- strawberries and diced apples
- strawberries and halved green grapes
- diced apples, halved grapes and dried cranberries

Another thing that I worried about when concocting non-salad-dressing salads: lettuce tastes funny without another flavor to offset it. Think about it, or try just chewing on a bed of greens sometime. Less than pleasing to eat. You can do it, but it's a little, well, blah (for lack of a better term). Hence the use of fruit - they provide strong flavors. I also generally use a mixture of greens instead of just one kind. (You can find bags of mixed greens next to those bags o' baby spinach and romaine lettuce at the store.) It varies the flavor a little bit, and makes the salad look a little more fun with the different colors and shapes.

Something I've learned after trying a lot of different things with salads: go for different textures. Eating is about more than just the simple taste of the food. I feel like eating also needs to include savoring. Part of making meals is certainly the art of putting together flavors that mesh well, but the texture of the food is also a huge deal. On a salad, the lettuce certainly gives a crunch to the dish. Mixed greens, with the different shapes, with make each bite feel a little bit different in your mouth. Fruit gives a nice soft, slightly mushy texture (mushrooms will do this, too, but I'm not a fan, so you'll never see them on my salads). Adding meat, if you're a carnivore like me, also adds to the mix of textures - something for your teeth to work through. And putting a few nuts or crackers or croutons on top creates a nice dry crunch to offset the wetter leafy crunch of the bed of greens. Makes for a nice little party in your mouth with every bite of salad!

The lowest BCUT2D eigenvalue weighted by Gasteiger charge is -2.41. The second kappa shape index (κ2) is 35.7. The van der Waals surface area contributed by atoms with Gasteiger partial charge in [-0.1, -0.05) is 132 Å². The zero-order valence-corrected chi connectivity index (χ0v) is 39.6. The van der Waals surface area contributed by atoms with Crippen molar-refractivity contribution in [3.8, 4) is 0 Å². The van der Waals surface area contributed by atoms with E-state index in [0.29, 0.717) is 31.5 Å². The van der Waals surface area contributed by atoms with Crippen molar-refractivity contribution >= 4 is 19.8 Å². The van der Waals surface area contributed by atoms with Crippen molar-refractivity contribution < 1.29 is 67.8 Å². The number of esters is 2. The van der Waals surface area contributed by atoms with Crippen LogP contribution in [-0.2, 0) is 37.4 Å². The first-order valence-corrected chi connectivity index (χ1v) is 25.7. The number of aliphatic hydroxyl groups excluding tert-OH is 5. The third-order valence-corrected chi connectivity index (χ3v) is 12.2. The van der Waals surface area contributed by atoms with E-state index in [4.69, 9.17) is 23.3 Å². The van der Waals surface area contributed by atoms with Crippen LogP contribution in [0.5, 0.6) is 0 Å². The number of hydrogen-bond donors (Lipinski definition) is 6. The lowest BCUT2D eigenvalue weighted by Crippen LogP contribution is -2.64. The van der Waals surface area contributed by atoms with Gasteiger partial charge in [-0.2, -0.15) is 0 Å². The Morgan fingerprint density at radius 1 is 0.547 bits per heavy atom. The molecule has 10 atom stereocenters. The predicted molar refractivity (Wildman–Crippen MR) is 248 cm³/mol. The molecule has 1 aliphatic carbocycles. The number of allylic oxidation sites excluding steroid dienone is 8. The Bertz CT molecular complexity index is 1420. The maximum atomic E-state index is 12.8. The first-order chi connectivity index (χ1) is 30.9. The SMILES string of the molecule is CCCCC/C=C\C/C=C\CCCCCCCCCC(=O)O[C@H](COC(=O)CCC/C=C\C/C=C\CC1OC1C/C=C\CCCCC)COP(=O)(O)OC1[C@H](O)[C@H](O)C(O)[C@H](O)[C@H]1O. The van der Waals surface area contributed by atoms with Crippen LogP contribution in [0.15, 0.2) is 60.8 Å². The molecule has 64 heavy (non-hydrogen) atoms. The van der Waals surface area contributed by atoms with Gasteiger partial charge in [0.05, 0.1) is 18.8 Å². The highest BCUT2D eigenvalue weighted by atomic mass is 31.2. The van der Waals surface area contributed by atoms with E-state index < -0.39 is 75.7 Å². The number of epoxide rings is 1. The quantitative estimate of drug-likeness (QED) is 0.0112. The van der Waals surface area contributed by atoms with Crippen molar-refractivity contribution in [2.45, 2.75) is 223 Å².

A last note:
When you're in a hurry, of course you don't really want to have to think about prepping all of this stuff to go on a salad, right? You just want to pull something out and put it in a bowl and go. And I'm all about that on weekdays - there are days when I need my leftovers and need a quick salad to go with them, before I'm off to a dance or practice or whatever. My solution: prep it all beforehand. On "cooking day," while whatever entree I'm cooking for the week is in the oven, or simmering on the stove, I chop stuff for salads for the week. [Yes, this generally means I have the same salad for 5 or 6 days, but hey, at least they're quick!]

Dice pears or apples, wash strawberries or blueberries or grapes, and then put them all in the same container. If you want dried fruit on your salad, put that in the same container as well. All of the juices will mix together and you can pour a little juice on your salad each day - instant "dressing" without all the fat and crazy junk they put in store-bought salad dressings! Cut up some chicken and George Foreman it, or sear it in a frying pan with a little oil and some rosemary. Or dice a thick slice of ham. It takes me perhaps 15 minutes to cut up my salad stuff for the week - and I can't express enough how nice it is to open the fridge on a Tuesday evening and see little containers of food waiting for me to open and dole out on some greens. 1-minute salad - done!


  1. 1) Omelettes rock. Not sure if you can eat broccoli... but omelettes with broccoli are awesome too.

    2) I love your salad and need to remember that it's here so I can make it for myself sometime. :)

  2. Unfortunately, broccoli's bad. But I'm on the lookout for stuff to put IN the omelette next time around... :)